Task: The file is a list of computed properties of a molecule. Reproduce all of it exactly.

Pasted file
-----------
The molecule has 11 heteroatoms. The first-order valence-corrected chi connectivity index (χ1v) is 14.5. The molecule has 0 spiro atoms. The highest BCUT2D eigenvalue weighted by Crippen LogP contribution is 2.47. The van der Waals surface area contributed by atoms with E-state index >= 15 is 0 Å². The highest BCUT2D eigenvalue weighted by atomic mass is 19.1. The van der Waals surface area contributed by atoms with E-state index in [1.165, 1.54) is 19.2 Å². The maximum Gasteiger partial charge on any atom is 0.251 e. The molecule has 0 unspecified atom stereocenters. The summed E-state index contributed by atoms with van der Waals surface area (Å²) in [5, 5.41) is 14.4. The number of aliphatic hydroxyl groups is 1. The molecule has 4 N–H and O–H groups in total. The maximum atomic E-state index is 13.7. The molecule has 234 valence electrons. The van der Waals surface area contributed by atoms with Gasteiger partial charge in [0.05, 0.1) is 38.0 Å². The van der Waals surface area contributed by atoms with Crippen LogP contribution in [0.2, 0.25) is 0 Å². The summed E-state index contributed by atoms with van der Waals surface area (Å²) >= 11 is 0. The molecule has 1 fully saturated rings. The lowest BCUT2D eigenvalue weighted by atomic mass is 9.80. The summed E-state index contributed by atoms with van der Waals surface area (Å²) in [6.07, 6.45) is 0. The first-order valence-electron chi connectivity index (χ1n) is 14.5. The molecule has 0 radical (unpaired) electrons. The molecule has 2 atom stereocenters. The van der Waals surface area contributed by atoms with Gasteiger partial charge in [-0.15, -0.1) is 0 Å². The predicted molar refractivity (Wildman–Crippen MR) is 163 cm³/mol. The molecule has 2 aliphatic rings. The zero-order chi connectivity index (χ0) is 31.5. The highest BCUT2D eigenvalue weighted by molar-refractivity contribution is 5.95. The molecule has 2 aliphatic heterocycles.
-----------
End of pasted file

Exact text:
The molecule has 11 heteroatoms. The first-order valence-corrected chi connectivity index (χ1v) is 14.5. The molecule has 0 spiro atoms. The highest BCUT2D eigenvalue weighted by Crippen LogP contribution is 2.47. The van der Waals surface area contributed by atoms with E-state index >= 15 is 0 Å². The highest BCUT2D eigenvalue weighted by atomic mass is 19.1. The van der Waals surface area contributed by atoms with E-state index in [1.165, 1.54) is 19.2 Å². The maximum Gasteiger partial charge on any atom is 0.251 e. The molecule has 0 unspecified atom stereocenters. The summed E-state index contributed by atoms with van der Waals surface area (Å²) in [5, 5.41) is 14.4. The number of aliphatic hydroxyl groups is 1. The molecule has 4 N–H and O–H groups in total. The maximum atomic E-state index is 13.7. The molecule has 234 valence electrons. The van der Waals surface area contributed by atoms with Gasteiger partial charge in [0.05, 0.1) is 38.0 Å². The van der Waals surface area contributed by atoms with Crippen LogP contribution in [0.2, 0.25) is 0 Å². The summed E-state index contributed by atoms with van der Waals surface area (Å²) >= 11 is 0. The molecule has 1 fully saturated rings. The lowest BCUT2D eigenvalue weighted by atomic mass is 9.80. The summed E-state index contributed by atoms with van der Waals surface area (Å²) in [6.07, 6.45) is 0. The first-order valence-electron chi connectivity index (χ1n) is 14.5. The molecule has 0 radical (unpaired) electrons. The molecule has 2 atom stereocenters. The van der Waals surface area contributed by atoms with Gasteiger partial charge in [-0.15, -0.1) is 0 Å². The predicted molar refractivity (Wildman–Crippen MR) is 163 cm³/mol. The molecule has 2 aliphatic rings. The zero-order chi connectivity index (χ0) is 31.5. The highest BCUT2D eigenvalue weighted by molar-refractivity contribution is 5.95. The molecule has 2 aliphatic heterocycles.